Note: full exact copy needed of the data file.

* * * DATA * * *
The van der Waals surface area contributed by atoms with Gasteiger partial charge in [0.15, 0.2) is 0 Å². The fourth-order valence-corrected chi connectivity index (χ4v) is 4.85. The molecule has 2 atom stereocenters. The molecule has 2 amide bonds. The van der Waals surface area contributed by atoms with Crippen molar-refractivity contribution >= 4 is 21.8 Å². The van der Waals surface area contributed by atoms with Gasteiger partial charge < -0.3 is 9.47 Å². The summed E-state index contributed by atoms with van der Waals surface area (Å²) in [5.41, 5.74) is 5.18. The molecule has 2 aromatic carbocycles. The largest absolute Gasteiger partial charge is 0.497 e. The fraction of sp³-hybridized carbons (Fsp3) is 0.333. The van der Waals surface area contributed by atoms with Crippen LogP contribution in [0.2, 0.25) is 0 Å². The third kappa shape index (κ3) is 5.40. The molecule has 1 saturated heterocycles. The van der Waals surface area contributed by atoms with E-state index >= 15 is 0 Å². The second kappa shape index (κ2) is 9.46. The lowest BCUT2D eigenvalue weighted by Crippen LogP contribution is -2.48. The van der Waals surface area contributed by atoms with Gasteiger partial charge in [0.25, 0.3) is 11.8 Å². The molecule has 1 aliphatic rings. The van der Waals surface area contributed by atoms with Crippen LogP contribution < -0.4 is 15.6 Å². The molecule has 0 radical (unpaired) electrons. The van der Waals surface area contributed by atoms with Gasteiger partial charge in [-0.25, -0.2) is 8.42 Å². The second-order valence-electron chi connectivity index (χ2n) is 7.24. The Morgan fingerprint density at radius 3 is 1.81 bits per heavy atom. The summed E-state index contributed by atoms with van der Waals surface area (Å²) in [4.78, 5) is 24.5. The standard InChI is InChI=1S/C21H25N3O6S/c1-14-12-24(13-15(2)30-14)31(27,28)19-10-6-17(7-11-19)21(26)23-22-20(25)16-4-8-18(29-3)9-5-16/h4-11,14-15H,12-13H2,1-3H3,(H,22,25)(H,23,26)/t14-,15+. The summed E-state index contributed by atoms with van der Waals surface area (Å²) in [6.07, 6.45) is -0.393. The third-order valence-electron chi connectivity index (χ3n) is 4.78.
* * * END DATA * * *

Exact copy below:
The van der Waals surface area contributed by atoms with Gasteiger partial charge in [0.15, 0.2) is 0 Å². The fourth-order valence-corrected chi connectivity index (χ4v) is 4.85. The molecule has 2 atom stereocenters. The molecule has 2 amide bonds. The van der Waals surface area contributed by atoms with Crippen molar-refractivity contribution >= 4 is 21.8 Å². The van der Waals surface area contributed by atoms with Gasteiger partial charge < -0.3 is 9.47 Å². The summed E-state index contributed by atoms with van der Waals surface area (Å²) in [5.41, 5.74) is 5.18. The molecule has 2 aromatic carbocycles. The largest absolute Gasteiger partial charge is 0.497 e. The fraction of sp³-hybridized carbons (Fsp3) is 0.333. The van der Waals surface area contributed by atoms with Crippen LogP contribution in [0.2, 0.25) is 0 Å². The third kappa shape index (κ3) is 5.40. The molecule has 1 saturated heterocycles. The van der Waals surface area contributed by atoms with E-state index >= 15 is 0 Å². The second kappa shape index (κ2) is 9.46. The lowest BCUT2D eigenvalue weighted by Crippen LogP contribution is -2.48. The van der Waals surface area contributed by atoms with Gasteiger partial charge in [0.25, 0.3) is 11.8 Å². The molecule has 1 aliphatic rings. The van der Waals surface area contributed by atoms with Crippen LogP contribution < -0.4 is 15.6 Å². The molecule has 0 radical (unpaired) electrons. The van der Waals surface area contributed by atoms with Gasteiger partial charge in [-0.25, -0.2) is 8.42 Å². The second-order valence-electron chi connectivity index (χ2n) is 7.24. The Morgan fingerprint density at radius 3 is 1.81 bits per heavy atom. The summed E-state index contributed by atoms with van der Waals surface area (Å²) in [4.78, 5) is 24.5. The standard InChI is InChI=1S/C21H25N3O6S/c1-14-12-24(13-15(2)30-14)31(27,28)19-10-6-17(7-11-19)21(26)23-22-20(25)16-4-8-18(29-3)9-5-16/h4-11,14-15H,12-13H2,1-3H3,(H,22,25)(H,23,26)/t14-,15+. The summed E-state index contributed by atoms with van der Waals surface area (Å²) in [6.07, 6.45) is -0.393. The third-order valence-electron chi connectivity index (χ3n) is 4.78.